Sep 26, 2017
Qualcomm products mentioned within this post are offered by Qualcomm Technologies, Inc. and/or its subsidiaries.
In a new series we’re calling Innovators @ Qualcomm, or IQ, we’re getting to know some of the very talented people that work at Qualcomm.
Today, we’re profiling Serafin Diaz, vice president of engineering at Qualcomm Technologies. Diaz grew up in La Paz, Baja, Mexico where he developed an early fascination of electronics and how things work. He’s put that inquisitive nature to good use in his almost-20 years with the company, working on a variety of projects, from designing and executing test cases for cellular systems to field testing EV-DO to starting and leading R&D in augmented reality (AR) and computer vision.
We chatted with Diaz about his history with the company he’s loved since before he was actually an employee, the road to next-level connectivity and experiences, and why he wants to set a good example for the Latino community.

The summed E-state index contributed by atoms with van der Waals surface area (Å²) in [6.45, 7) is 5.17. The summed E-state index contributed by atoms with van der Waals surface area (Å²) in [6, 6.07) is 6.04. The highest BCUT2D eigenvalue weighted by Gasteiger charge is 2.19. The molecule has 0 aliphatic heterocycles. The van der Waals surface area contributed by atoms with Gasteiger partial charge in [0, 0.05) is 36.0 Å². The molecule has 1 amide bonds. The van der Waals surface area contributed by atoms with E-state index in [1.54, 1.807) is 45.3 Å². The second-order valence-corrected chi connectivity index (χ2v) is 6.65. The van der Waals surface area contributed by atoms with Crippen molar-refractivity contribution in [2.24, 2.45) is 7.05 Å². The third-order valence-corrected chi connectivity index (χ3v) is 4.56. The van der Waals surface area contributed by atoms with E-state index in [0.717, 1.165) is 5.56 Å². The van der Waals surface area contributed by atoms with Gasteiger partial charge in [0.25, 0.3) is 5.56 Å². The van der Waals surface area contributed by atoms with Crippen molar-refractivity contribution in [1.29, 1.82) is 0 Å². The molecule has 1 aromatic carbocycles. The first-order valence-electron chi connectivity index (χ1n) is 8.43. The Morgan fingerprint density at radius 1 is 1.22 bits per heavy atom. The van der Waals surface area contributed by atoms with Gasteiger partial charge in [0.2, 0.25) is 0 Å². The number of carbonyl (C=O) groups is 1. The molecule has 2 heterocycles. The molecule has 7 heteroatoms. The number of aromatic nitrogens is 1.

This interview has been edited for clarity and length.
OnQ: You’ve been with the Qualcomm organization for almost 20 years. Tell us about your first job with the company.
Serafin Diaz: After school, I got a job with Northern Telecom (Nortel). I had been working there for a bit more than a year when I was selected to work on a big project with this new company named Qualcomm. I came to San Diego to work with Qualcomm on Sprint’s first deployment of wireless CDMA technology. So I worked with the company but wasn’t an employee. I went back to Dallas, and I realized I really wanted to be here. Less than a year later, I was.
OnQ: As a new employee, what did they have you working on?